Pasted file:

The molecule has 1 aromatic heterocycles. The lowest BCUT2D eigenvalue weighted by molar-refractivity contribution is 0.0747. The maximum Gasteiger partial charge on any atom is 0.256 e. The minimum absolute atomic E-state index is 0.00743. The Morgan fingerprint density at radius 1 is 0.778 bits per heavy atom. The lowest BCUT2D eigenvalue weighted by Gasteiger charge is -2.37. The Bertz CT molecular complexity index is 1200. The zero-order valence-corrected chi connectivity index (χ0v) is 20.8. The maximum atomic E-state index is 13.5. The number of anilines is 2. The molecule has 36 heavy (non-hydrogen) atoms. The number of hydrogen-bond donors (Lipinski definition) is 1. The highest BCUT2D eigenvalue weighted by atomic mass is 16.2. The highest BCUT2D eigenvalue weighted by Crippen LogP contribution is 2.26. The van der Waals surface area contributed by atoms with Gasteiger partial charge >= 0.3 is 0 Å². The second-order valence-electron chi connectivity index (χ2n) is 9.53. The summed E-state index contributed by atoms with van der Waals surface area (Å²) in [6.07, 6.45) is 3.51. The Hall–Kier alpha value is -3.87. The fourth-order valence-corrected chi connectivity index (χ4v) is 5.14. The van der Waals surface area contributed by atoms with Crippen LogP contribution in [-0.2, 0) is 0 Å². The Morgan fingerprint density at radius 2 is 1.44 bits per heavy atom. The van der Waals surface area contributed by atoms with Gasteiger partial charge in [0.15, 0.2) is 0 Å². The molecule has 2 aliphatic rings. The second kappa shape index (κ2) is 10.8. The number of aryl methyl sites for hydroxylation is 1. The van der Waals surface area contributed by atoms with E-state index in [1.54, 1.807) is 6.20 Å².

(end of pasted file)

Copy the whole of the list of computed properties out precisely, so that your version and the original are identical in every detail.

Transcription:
The molecule has 1 aromatic heterocycles. The lowest BCUT2D eigenvalue weighted by molar-refractivity contribution is 0.0747. The maximum Gasteiger partial charge on any atom is 0.256 e. The minimum absolute atomic E-state index is 0.00743. The Morgan fingerprint density at radius 1 is 0.778 bits per heavy atom. The lowest BCUT2D eigenvalue weighted by Gasteiger charge is -2.37. The Bertz CT molecular complexity index is 1200. The zero-order valence-corrected chi connectivity index (χ0v) is 20.8. The maximum atomic E-state index is 13.5. The number of anilines is 2. The molecule has 36 heavy (non-hydrogen) atoms. The number of hydrogen-bond donors (Lipinski definition) is 1. The highest BCUT2D eigenvalue weighted by atomic mass is 16.2. The highest BCUT2D eigenvalue weighted by Crippen LogP contribution is 2.26. The van der Waals surface area contributed by atoms with Gasteiger partial charge >= 0.3 is 0 Å². The second-order valence-electron chi connectivity index (χ2n) is 9.53. The summed E-state index contributed by atoms with van der Waals surface area (Å²) in [6.07, 6.45) is 3.51. The Hall–Kier alpha value is -3.87. The fourth-order valence-corrected chi connectivity index (χ4v) is 5.14. The van der Waals surface area contributed by atoms with Crippen LogP contribution in [-0.2, 0) is 0 Å². The Morgan fingerprint density at radius 2 is 1.44 bits per heavy atom. The van der Waals surface area contributed by atoms with Gasteiger partial charge in [0.15, 0.2) is 0 Å². The molecule has 2 aliphatic rings. The second kappa shape index (κ2) is 10.8. The number of aryl methyl sites for hydroxylation is 1. The van der Waals surface area contributed by atoms with E-state index in [1.54, 1.807) is 6.20 Å².